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The Unfolding of Language: An Evolutionary Tour of Mankind's Greatest Invention Paperback – May 2, 2006

ISBN-13: 978-0805080124 ISBN-10: 0805080120 Edition: Reprint

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Product Details

  • Paperback: 368 pages
  • Publisher: Holt Paperbacks; Reprint edition (May 2, 2006)
  • Language: English
  • ISBN-10: 0805080120
  • ISBN-13: 978-0805080124
  • Product Dimensions: 9.2 x 6.4 x 1 inches
  • Shipping Weight: 13.6 ounces (View shipping rates and policies)
  • Average Customer Review: 4.7 out of 5 stars  See all reviews (63 customer reviews)
  • Amazon Best Sellers Rank: #73,240 in Books (See Top 100 in Books)

Editorial Reviews

From Publishers Weekly

Using language himself in a lively and engaging way, Deutscher, an expert in Semitic languages at the University of Leiden in Holland, identifies two principles—the desire to create order out of chaotic reality, and the urge to vary the sounds of words and their meanings—providing the direction by which language developed and continues to develop. Rather than search for the prehistoric moment when speech originated, Deutscher says we can most profitably understand the phenomenon by taking the present as the key to the past. Using a wide array of examples, he delves into the back-formation of words (making a noun into a verb), the evolution of relative clauses from simple pointing words (that, this) and the turning of objects into nouns. On the question of whether language is innate, Deutscher takes a middle path, asserting that our brains are wired for basic language, but that linguistic complexity is brought about by cultural evolution. Deutscher's entertaining writing and his knack for telling a good tale about how words develop offer a delightful and charming story of language. (June 1)
Copyright © Reed Business Information, a division of Reed Elsevier Inc. All rights reserved. --This text refers to an out of print or unavailable edition of this title.

From Booklist

The linguistic chain that connects the boasts of an ancient Sumerian monarch to the jests of Groucho Marx is long and convoluted, but Deutscher retraces it, fascinating link by fascinating link, identifying the dynamic processes that have continuously transformed and renewed the world's diverse languages. Even when delving deeply into ancient manuscripts and temple engravings, Deutscher interprets every linguistic mutation as the consequence of evolutionary forces still observable in today's living languages. Readers see in linguistic fossils from Mesopotamia traces of the same conversion of living metaphor into conceptual lattice still taking place in modern English, German, and Indonesian. What Deutscher demonstrates most clearly is how linguistic structures that look like the product of deliberate artifice can emerge from entirely natural processes. Predictably, when he probes the linguistic developments before the advent of writing, the author must frequently substitute his own speculations for solid evidence. Entailing just enough technical detail to tempt readers into professional sources (listed at the book's conclusion), this introduction to fundamental linguistic principles opens to nonspecialists a rich theoretical vista. Bryce Christensen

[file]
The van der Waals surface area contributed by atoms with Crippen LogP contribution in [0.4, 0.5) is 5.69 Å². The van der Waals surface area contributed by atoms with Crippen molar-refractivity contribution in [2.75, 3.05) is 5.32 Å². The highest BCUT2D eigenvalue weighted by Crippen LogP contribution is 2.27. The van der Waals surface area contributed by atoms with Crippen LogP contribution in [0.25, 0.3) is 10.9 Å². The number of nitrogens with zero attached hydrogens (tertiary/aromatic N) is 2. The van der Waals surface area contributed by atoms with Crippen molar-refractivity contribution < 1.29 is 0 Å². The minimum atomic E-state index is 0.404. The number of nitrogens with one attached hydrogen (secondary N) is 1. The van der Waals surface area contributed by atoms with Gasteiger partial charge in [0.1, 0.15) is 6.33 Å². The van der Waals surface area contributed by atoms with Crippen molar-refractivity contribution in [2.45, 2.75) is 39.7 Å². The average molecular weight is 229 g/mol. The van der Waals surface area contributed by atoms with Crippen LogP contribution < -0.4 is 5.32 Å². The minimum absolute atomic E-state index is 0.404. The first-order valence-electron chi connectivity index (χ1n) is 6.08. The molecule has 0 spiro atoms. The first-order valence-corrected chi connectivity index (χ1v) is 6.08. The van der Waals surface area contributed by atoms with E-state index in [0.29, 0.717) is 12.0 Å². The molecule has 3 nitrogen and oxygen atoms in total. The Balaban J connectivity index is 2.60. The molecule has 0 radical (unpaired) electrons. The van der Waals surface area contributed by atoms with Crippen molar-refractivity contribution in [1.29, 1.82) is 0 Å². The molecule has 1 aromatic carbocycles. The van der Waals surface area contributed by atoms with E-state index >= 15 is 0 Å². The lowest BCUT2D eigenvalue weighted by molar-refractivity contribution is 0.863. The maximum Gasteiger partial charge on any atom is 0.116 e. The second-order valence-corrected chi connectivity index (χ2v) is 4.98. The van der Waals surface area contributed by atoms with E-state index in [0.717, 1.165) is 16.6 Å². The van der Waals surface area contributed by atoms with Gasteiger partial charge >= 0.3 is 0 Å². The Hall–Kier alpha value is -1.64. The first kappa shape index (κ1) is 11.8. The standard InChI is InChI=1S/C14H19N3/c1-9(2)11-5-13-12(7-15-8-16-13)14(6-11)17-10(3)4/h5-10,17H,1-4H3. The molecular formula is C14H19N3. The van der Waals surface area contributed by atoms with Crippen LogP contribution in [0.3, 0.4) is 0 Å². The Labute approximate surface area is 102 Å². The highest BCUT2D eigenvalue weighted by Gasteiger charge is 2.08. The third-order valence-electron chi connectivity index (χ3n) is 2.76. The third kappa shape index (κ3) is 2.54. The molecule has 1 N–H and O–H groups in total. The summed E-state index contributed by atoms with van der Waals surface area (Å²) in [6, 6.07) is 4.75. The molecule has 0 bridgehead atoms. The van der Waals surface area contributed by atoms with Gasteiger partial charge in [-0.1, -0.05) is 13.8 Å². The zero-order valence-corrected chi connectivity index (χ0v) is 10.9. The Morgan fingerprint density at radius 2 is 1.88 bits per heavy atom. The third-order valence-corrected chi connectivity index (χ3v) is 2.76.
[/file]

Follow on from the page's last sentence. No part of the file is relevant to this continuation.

Copyright © American Library Association. All rights reserved --This text refers to an out of print or unavailable edition of this title.

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4.7 out of 5 stars
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I'm not trained in linguistics or languages, but I found the book fascinating and fun to read.
scott
This book is a very interesting attempt to present an explanation for the origin of some of the features of today's language structures.
Bruce R. Gilson
That said, few books on advanced topics that are meant for general readers are so well written, comprehensive and thought provoking.
Ramesh Gopal

Most Helpful Customer Reviews

101 of 103 people found the following review helpful By Bruce R. Gilson on June 6, 2005
Format: Hardcover
This book is a very interesting attempt to present an explanation for the origin of some of the features of today's language structures. The author does not try to go back to the very beginning of language itself, but takes his story from the point where words already existed, but most grammatical structure had not yet evolved, still before any language of which a record survives.

The author uses examples in present-day languages to illustrate processes in linguistic evolution that are currently taking place or have taken place recently enough to be well documented. This lends a lot of credibility to his ideas.

Because the author was born in Israel (presumably having modern Israeli Hebrew as his first language) and has become a specialist in Semitic historical linguistics, he presents more examples from Semitic languages than one often sees in popular linguistics books intended for the English-language reader, but it is all written in a very easily understood way, and I find the book as readable as if it had been written by a native speaker of English, though with a few signs that the English which the author learned was more British than American.